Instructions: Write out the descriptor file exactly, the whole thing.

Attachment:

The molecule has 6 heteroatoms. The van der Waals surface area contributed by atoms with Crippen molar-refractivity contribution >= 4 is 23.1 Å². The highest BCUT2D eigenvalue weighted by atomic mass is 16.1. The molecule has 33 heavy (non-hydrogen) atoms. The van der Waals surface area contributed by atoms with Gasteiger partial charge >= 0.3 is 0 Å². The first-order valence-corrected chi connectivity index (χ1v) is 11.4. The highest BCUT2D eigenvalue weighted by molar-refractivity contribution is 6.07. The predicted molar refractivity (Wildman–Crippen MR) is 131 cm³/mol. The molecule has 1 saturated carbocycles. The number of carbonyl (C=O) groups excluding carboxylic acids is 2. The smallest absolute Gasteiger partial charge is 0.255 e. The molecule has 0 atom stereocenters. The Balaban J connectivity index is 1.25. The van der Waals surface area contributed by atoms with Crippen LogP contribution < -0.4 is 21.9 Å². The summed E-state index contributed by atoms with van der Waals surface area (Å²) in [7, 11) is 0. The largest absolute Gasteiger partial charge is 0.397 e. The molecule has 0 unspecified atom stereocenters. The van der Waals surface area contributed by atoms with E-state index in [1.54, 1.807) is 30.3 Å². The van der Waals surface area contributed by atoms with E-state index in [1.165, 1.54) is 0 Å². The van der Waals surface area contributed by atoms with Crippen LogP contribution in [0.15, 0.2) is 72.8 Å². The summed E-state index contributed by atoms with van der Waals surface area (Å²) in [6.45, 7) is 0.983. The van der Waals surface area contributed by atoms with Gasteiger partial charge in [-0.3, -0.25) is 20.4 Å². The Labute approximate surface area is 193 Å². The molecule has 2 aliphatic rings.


The molecule has 6 heteroatoms. The van der Waals surface area contributed by atoms with Crippen molar-refractivity contribution >= 4 is 23.1 Å². The highest BCUT2D eigenvalue weighted by atomic mass is 16.1. The molecule has 33 heavy (non-hydrogen) atoms. The van der Waals surface area contributed by atoms with Gasteiger partial charge >= 0.3 is 0 Å². The first-order valence-corrected chi connectivity index (χ1v) is 11.4. The highest BCUT2D eigenvalue weighted by molar-refractivity contribution is 6.07. The predicted molar refractivity (Wildman–Crippen MR) is 131 cm³/mol. The molecule has 1 saturated carbocycles. The number of carbonyl (C=O) groups excluding carboxylic acids is 2. The smallest absolute Gasteiger partial charge is 0.255 e. The molecule has 0 atom stereocenters. The Balaban J connectivity index is 1.25. The van der Waals surface area contributed by atoms with Crippen LogP contribution < -0.4 is 21.9 Å². The summed E-state index contributed by atoms with van der Waals surface area (Å²) in [7, 11) is 0. The largest absolute Gasteiger partial charge is 0.397 e. The molecule has 0 unspecified atom stereocenters. The van der Waals surface area contributed by atoms with E-state index in [1.54, 1.807) is 30.3 Å². The van der Waals surface area contributed by atoms with E-state index in [1.165, 1.54) is 0 Å². The van der Waals surface area contributed by atoms with Crippen LogP contribution in [0.15, 0.2) is 72.8 Å². The summed E-state index contributed by atoms with van der Waals surface area (Å²) in [6.45, 7) is 0.983. The van der Waals surface area contributed by atoms with Gasteiger partial charge in [-0.3, -0.25) is 20.4 Å². The Labute approximate surface area is 193 Å². The molecule has 2 aliphatic rings.